AN UNMISSABLE DATE FOR THE DIARY [Martin Clare kindly sends an English version of the brochure text below]
The Province of Bergamo is happy to host, in the captivating setting of the Palazzo della Provincia, the only Italian date of the historic group PROCOL HARUM.
Among the very foremost exponents of British progressive rock, Procol Harum are considered one of the most influential groups in the history of rock and the ‘prophets of the orchestral sound’. Right from their début in 1967 they confirmed themselves as a revelation in rock, literally overturning the international record market with the sales of ten million copies of the single A Whiter Shade of Pale – a worldwide success known by many in Italy in the Italian version Senza Luce (Without Light), sung by Fausto Leale, I Dik Dik, and Wess, and with lyrics by Mogol.
Among the group’s most famous tracks we recall Homburg, also reworked in Italian by I Camaleonti as L’Ora Dell’Amore (Time for Love or The Time of Love), and A Salty Dog which became the theme-tune of a television programme.
The leader and founder of the group, Gary Brooker, initially keyboard-player and pianist, became its principal voice after meeting Keith Reid, he who became the band’s lyricist.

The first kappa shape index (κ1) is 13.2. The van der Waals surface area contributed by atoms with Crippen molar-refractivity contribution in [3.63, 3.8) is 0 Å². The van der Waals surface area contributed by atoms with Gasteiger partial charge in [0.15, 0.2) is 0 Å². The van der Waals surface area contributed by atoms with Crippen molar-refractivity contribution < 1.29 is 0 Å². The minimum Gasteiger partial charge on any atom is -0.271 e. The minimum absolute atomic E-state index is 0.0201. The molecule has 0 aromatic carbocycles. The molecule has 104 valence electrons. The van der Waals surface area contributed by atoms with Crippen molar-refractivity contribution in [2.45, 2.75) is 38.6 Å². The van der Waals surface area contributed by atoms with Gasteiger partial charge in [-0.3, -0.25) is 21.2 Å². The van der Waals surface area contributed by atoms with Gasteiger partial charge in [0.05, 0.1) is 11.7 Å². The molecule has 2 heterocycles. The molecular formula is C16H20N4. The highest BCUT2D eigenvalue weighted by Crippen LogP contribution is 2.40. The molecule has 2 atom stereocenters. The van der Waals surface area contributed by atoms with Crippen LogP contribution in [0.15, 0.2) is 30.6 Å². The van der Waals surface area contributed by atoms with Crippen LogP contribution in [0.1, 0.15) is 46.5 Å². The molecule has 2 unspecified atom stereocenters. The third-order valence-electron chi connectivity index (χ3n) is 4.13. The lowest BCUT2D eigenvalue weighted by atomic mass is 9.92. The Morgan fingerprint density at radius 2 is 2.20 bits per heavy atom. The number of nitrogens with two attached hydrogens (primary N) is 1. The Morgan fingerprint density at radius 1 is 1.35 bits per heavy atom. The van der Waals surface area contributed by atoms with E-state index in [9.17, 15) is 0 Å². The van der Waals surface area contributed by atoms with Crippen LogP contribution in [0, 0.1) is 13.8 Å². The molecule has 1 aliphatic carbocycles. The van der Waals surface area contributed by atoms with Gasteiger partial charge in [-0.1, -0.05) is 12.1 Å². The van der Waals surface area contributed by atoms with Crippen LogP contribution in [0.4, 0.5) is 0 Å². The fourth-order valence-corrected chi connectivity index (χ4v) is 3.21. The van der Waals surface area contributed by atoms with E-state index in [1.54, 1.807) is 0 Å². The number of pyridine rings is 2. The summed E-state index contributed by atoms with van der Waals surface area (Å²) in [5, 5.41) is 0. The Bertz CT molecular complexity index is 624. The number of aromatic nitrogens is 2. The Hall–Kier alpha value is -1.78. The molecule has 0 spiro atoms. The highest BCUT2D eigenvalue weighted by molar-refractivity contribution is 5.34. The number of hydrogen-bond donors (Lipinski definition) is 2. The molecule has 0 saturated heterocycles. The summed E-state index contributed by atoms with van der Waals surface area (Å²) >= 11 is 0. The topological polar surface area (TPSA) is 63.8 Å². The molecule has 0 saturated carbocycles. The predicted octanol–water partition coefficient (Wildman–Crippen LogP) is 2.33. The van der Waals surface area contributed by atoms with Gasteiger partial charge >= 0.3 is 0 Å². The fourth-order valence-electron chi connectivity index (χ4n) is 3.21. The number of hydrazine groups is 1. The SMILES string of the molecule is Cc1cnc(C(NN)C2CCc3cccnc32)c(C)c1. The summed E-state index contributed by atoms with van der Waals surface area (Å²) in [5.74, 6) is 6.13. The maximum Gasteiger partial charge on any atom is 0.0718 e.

In the years following the début the band had their greatest success, publishing ten albums until 1977 when they split and the members continued their musical careers separately. Gary published three solo albums (No More Fear of Flying, Lead Me to the Water and Echoes in the Night) and played alongside numerous groups including Eric Clapton’s band. In 1991 Gary Brooker, the soul of the band, reunited the companions and began to relaunch Procol Harum, publishing new records.
The concert on 24 July at Bergamo is one very much desired by the Provincial Administration, which continues to offer interesting musical spectacles in the courtyard of the Provincial Palace.
Note that the band will be the normal touring Procol Harum, not including Mark Brzezicki (centre) nor Matthew Fisher (left) as shewn in the illustration.
Procol dates in 2010